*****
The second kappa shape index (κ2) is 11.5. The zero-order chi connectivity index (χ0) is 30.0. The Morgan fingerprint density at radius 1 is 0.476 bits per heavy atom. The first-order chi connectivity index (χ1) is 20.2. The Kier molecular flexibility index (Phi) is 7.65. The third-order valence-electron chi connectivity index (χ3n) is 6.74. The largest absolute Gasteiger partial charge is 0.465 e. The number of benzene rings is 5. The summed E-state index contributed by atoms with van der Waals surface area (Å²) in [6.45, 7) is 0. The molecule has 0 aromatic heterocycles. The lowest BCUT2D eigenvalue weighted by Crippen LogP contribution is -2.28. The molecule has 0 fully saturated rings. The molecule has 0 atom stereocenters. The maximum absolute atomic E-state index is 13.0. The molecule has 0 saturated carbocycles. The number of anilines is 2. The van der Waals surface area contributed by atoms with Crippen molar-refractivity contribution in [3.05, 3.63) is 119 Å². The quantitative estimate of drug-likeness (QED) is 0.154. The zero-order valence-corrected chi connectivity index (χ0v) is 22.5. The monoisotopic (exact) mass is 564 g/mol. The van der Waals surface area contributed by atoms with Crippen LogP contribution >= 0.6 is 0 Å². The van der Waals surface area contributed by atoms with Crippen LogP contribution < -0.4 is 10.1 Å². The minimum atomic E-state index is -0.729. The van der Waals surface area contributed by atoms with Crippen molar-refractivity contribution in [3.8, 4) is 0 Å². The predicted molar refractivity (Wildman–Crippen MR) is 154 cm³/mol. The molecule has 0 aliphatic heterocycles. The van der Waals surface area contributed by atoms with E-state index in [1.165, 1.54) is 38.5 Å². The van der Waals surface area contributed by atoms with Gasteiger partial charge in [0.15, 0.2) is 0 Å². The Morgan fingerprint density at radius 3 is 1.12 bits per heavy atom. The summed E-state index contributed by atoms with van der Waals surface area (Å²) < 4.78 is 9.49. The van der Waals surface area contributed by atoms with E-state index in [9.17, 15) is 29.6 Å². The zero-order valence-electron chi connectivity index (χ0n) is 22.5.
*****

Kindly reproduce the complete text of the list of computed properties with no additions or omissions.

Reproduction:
The second kappa shape index (κ2) is 11.5. The zero-order chi connectivity index (χ0) is 30.0. The Morgan fingerprint density at radius 1 is 0.476 bits per heavy atom. The first-order chi connectivity index (χ1) is 20.2. The Kier molecular flexibility index (Phi) is 7.65. The third-order valence-electron chi connectivity index (χ3n) is 6.74. The largest absolute Gasteiger partial charge is 0.465 e. The number of benzene rings is 5. The summed E-state index contributed by atoms with van der Waals surface area (Å²) in [6.45, 7) is 0. The molecule has 0 aromatic heterocycles. The lowest BCUT2D eigenvalue weighted by Crippen LogP contribution is -2.28. The molecule has 0 fully saturated rings. The molecule has 0 atom stereocenters. The maximum absolute atomic E-state index is 13.0. The molecule has 0 saturated carbocycles. The number of anilines is 2. The van der Waals surface area contributed by atoms with Crippen molar-refractivity contribution in [3.05, 3.63) is 119 Å². The quantitative estimate of drug-likeness (QED) is 0.154. The zero-order valence-corrected chi connectivity index (χ0v) is 22.5. The monoisotopic (exact) mass is 564 g/mol. The van der Waals surface area contributed by atoms with Crippen LogP contribution >= 0.6 is 0 Å². The van der Waals surface area contributed by atoms with Crippen LogP contribution < -0.4 is 10.1 Å². The minimum atomic E-state index is -0.729. The van der Waals surface area contributed by atoms with Crippen molar-refractivity contribution in [3.8, 4) is 0 Å². The predicted molar refractivity (Wildman–Crippen MR) is 154 cm³/mol. The molecule has 0 aliphatic heterocycles. The van der Waals surface area contributed by atoms with E-state index in [1.165, 1.54) is 38.5 Å². The van der Waals surface area contributed by atoms with Gasteiger partial charge in [0.15, 0.2) is 0 Å². The Morgan fingerprint density at radius 3 is 1.12 bits per heavy atom. The summed E-state index contributed by atoms with van der Waals surface area (Å²) < 4.78 is 9.49. The van der Waals surface area contributed by atoms with E-state index in [9.17, 15) is 29.6 Å². The zero-order valence-electron chi connectivity index (χ0n) is 22.5.